a1 Hospital de Clínicas de Porto Alegre, Rua Ramiro Barcelos, 2350, Prédio 12, 4° andar, 90035-003, Porto Alegre, RS, Brazil
The role of each Dietary Approaches to Stop Hypertension (DASH) diet component in blood pressure (BP) of patients with diabetes is still uncertain. The aim of the present study was to evaluate possible associations of the recommended food groups of the DASH diet eating plan with BP values in patients with type 2 diabetes. In the present cross-sectional study, 225 patients with type 2 diabetes (age 61·1 (sd 10·4) years; diabetes duration 13·1 (sd 9·1) years; males 48·4 %; BMI 28·5 (sd 4·3) kg/m2; HbA1c 7·1 (sd 1·3) %; systolic BP 136·7 (sd 20·0) mmHg; diastolic BP 78·4 (sd 11·8) mmHg) without dietary counselling during the previous 6 months had their dietary intake assessed by 3 d weighed-diet records. Patients were divided into two groups according to BP tertiles: LOW BP (first tertile) and HIGH BP (second plus third tertiles). Multivariate logistic regression models demonstrated that the daily intake of 80 g of fruits per 4184 kJ (1000 kcal) (OR 0·781; 95 % CI 0·617, 0·987; P = 0·039) or 50 g of vegetables per 4184 kJ (1000 kcal) (OR 0·781; 95 % CI 0·618, 0·988; P = 0·040) reduced the chance of the presence of HIGH mean BP (MBP ≥ 92 mmHg) by 22 % each, adjusted for possible confounders. In conclusion, fruit and vegetables were the food groups of the DASH diet associated with reduced BP values in patients with type 2 diabetes, and their consumption might play a protective role against increased BP values.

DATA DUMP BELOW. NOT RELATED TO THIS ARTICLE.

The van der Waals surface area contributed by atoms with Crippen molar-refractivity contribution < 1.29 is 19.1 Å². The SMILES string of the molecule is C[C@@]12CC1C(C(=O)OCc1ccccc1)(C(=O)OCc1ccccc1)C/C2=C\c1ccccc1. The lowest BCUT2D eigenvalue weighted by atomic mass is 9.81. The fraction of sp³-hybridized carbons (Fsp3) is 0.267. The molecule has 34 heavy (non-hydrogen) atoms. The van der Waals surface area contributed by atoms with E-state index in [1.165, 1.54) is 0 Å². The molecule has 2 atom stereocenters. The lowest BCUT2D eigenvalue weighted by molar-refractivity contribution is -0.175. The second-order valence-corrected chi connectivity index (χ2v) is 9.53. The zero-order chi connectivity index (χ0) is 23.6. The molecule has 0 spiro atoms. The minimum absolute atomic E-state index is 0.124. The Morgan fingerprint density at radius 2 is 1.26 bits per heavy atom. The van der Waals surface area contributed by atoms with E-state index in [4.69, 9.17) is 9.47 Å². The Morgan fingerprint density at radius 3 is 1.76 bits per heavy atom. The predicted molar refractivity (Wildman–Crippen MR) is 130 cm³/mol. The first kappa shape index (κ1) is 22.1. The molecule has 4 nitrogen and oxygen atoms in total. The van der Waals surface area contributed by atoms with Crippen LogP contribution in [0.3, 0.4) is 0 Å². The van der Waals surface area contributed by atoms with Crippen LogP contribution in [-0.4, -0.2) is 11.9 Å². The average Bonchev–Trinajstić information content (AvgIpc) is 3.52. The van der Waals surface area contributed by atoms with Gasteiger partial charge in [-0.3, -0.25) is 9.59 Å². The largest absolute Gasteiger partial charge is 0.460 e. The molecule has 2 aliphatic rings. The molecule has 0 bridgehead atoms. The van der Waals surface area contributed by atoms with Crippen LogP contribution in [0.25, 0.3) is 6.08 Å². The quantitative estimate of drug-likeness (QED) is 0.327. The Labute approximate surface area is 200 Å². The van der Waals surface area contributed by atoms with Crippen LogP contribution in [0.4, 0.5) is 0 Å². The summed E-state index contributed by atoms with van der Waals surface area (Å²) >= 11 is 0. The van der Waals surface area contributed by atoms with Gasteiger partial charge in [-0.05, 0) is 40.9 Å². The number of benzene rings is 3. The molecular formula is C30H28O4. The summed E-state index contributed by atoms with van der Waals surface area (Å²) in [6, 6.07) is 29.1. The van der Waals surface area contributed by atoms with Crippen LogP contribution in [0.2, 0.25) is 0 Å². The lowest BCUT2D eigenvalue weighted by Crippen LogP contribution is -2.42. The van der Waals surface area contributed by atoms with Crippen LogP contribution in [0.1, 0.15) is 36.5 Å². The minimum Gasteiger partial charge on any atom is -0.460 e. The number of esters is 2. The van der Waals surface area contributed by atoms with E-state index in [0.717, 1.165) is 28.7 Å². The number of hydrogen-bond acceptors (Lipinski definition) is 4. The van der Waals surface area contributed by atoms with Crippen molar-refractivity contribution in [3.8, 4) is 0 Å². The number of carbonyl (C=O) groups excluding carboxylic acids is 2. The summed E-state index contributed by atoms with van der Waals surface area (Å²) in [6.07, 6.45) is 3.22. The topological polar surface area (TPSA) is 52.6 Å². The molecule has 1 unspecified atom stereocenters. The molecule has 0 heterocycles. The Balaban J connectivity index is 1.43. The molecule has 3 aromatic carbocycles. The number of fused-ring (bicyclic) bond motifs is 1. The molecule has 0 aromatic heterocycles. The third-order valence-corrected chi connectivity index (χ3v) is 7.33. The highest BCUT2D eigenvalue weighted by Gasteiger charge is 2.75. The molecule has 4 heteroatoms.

(Received November 24 2010)
(Revised September 02 2011)
(Accepted September 03 2011)
(Online publication December 06 2011)
Abbreviations: BP, blood pressure; DASH, Dietary Approaches to Stop Hypertension; GI, glycaemic index; MBP, mean blood pressure; UAE, urinary albumin excretion